To what extent are our educators encouraging students to discover their interests and passions, and embracing them? How much time is spent discovering the potential of our youths and giving them guidance on achieving them?
You can fail at what you don’t love, so you might as well fail at what you love.
The precious lessons on failure aside, I think that once we have attained a basic level of our needs, our life satisfaction can come from taking appropriate risks – often not so that we get the success society confers upon us but that we had a shot at things we love. Jim Carey said the above because of his father who gave up a music career he loved for accounting to “feed” his family but became bitter when he lost the job in 51.
The thought that you compromised for the society’s narrative of success and then did not get what you were “promised” is so real especially in the world today where jobs are no longer stable and there really isn’t a real “career” with a single company.
How is our education system preparing our students for such a market? And how are we not setting our students for such failure of expectations?
Singapore is a small island state. We have no natural resources besides our strategic geographical location, as well as our manpower. And therefore, most of the value that we can try to create comes from being able to drive productivity growth from our manpower. And productivity growth cannot be seen as isolated within industries or sectors, but rather, integrated as a cluster of activities.
The mistake of looking at construction sector, or cleaning sector and say that productivity growth is lagging behind that of financial sector is the fact that investment trends in these sectors are different and quality of labour may not be evenly distributed. More significantly, as a result of those conditions, the bargaining power of labour vis-a-vis capital is also much more imbalanced. This sort of productivity slowdown cannot be easily dealt with through skills training.
Think about the incentives from the capital-side of the equation. With little competition from international capital to compete in the domestic sector (due perhaps to limited size and scale of the market), the businesses will tend to use labour as a means to put off capital investment as that helps improve returns on existing capital stock at the expense of labour productivity. Once you factor the uncertainties around return on capital, that will start to appear as a sensible move.
If this is the case of underinvestment in capital, then how would skills training improve the situation? What is being encountered is a labour force that might be worn out from poor quality capital being deployed (poorly maintained machinery, version 1.0 of an equipment for which version 10 is already available, etc).
Then moving on to my point about productivity cluster. Should the cleaners of a bank earn more than the cleaners at the construction site? With outsourcing, competition being encouraged at every segment of the value chain, this probably would not happen anymore. But is this really a good outcome? Because there will always be industries that are growing faster and extracting more profits from their activities, the supporting activities should also be entitled to a share of that windfall. This helps to speed up the expansion of growing sectors in an economy. This sort of cluster helps facilitate more real trickle-down effects.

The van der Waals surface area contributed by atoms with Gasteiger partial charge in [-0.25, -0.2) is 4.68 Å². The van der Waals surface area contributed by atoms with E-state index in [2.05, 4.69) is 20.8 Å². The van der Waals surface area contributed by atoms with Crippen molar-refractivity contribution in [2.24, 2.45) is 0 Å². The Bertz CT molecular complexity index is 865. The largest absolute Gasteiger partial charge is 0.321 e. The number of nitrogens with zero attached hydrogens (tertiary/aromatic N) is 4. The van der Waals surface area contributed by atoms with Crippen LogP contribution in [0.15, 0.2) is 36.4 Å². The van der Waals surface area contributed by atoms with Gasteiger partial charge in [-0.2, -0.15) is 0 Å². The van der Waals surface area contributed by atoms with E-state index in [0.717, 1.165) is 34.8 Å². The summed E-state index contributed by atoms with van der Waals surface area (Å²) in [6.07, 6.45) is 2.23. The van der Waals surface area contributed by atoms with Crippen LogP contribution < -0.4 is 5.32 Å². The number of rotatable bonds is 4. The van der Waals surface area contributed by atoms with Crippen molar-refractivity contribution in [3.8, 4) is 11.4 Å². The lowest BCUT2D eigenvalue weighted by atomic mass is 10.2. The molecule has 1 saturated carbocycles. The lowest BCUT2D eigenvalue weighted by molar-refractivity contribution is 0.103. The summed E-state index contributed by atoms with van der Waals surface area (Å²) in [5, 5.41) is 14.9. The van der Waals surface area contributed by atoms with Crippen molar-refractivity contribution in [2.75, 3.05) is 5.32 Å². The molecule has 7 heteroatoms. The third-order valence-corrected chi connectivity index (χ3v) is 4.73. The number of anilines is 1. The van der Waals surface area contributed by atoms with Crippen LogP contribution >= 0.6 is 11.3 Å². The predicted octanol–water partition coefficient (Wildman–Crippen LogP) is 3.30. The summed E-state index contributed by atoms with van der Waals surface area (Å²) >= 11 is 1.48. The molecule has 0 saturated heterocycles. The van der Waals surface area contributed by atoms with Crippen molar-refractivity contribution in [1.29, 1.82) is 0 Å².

I was having a conversation with a middle aged man. He was in his late forties and having been a salaryman all his life, he was happy and satisfied with his work. He thought about some of those who went farther and higher in the organisation and said ‘they were really good’. I interpreted that to mean ‘they had what it takes’. I responded to say, ‘it’s also a lifestyle choice’.
The society has its way of determing what constitutes merit. And it’s often a mad rush in those dimensions in order to prove you’re up to par. Whether it is certificates, points, grades, licenses, we are all sucked into some of these common denominators of comparison. We want to find out the rules of the game everyone is playing and then play to win it. And be ‘really good’ – and if others win, we consider them ‘really good’, implying also that they are ‘better than us’ (though only in that single, narrow dimension).
The greatest gift as a parent that you can give to a child is to show them – that despite the education syste, despite what the society and people around you keep trying to tell you about studying hard, getting good grades, gaining CCA points, being able to rattle off lists of achievements, that there is a spectrum of different intelligence. And you may be intelligent in some form, others may be intelligent in other forms. There is no single overall type of intelligence. In a PR firm, intelligent may be about EQ, language skills; whereas in academia, intelligent may be about intellectual rigour. The context matter and of course in the context of school, there is certain definition of merit but that is not the definitive kind of merit in life.
The next great gift to your child is to encourage them to get out of basing solely on the paper chase, and find a domain of intelligence that allows them to flex their potential more than any others. Cultivate and develop that, and keep at it even as they try to meet the basic standards on other areas. Then they will come to appreciate others’ as ‘really good in such-and-such’, ‘better than me in so-and-so’.
Suffice to say most “talented” Singaporeans who did well in school would play it safe and choose the traditionally popular jobs that pays decently at the start and have clear trajectory in career development. They would switch from being grade-maximisers to be career-maximisers. They would continue to hunger for recognition from a system, to have the right boxes checked off, to get the right set of papers.
Do we have the guts to send a message that contradicts the idea that school prepares you for life? The mainstream education is great for preparing you to be in civil service, to make friends and solve intellectual problems together, but it is not building the skills you need for actual success in the marketplace. So it becomes terribly important that you do not optimise for grades; but rather, you optimise for life skills. Actually, to segregate “life skills” from school is already a big warning sign. The desire to measure and find common denominators to compare students against each other is natural. As a student, it is important to run from these.